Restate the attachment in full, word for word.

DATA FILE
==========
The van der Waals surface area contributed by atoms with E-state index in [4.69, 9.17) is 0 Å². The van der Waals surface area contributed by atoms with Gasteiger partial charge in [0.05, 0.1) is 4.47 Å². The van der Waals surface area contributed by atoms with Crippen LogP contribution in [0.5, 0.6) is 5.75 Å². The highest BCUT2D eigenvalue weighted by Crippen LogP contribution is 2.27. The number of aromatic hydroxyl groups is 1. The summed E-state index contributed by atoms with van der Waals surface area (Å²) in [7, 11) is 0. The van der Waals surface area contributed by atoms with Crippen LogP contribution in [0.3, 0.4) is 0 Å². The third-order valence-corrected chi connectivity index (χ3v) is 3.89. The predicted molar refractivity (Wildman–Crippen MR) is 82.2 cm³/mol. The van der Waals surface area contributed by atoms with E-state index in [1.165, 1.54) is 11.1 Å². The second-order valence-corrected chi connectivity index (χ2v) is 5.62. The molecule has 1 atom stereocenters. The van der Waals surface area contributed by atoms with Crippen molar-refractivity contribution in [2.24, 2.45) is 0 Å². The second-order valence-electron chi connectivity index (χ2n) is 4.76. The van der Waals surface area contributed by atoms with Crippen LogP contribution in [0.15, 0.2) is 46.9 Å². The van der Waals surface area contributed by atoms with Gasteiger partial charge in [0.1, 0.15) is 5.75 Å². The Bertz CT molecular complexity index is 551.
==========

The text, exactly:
The van der Waals surface area contributed by atoms with E-state index in [4.69, 9.17) is 0 Å². The van der Waals surface area contributed by atoms with Gasteiger partial charge in [0.05, 0.1) is 4.47 Å². The van der Waals surface area contributed by atoms with Crippen LogP contribution in [0.5, 0.6) is 5.75 Å². The highest BCUT2D eigenvalue weighted by Crippen LogP contribution is 2.27. The number of aromatic hydroxyl groups is 1. The summed E-state index contributed by atoms with van der Waals surface area (Å²) in [7, 11) is 0. The van der Waals surface area contributed by atoms with Crippen LogP contribution in [0.3, 0.4) is 0 Å². The third-order valence-corrected chi connectivity index (χ3v) is 3.89. The predicted molar refractivity (Wildman–Crippen MR) is 82.2 cm³/mol. The van der Waals surface area contributed by atoms with E-state index in [1.165, 1.54) is 11.1 Å². The second-order valence-corrected chi connectivity index (χ2v) is 5.62. The molecule has 1 atom stereocenters. The van der Waals surface area contributed by atoms with Crippen molar-refractivity contribution in [2.24, 2.45) is 0 Å². The second-order valence-electron chi connectivity index (χ2n) is 4.76. The van der Waals surface area contributed by atoms with Crippen LogP contribution in [0.15, 0.2) is 46.9 Å². The van der Waals surface area contributed by atoms with Gasteiger partial charge in [0.1, 0.15) is 5.75 Å². The Bertz CT molecular complexity index is 551.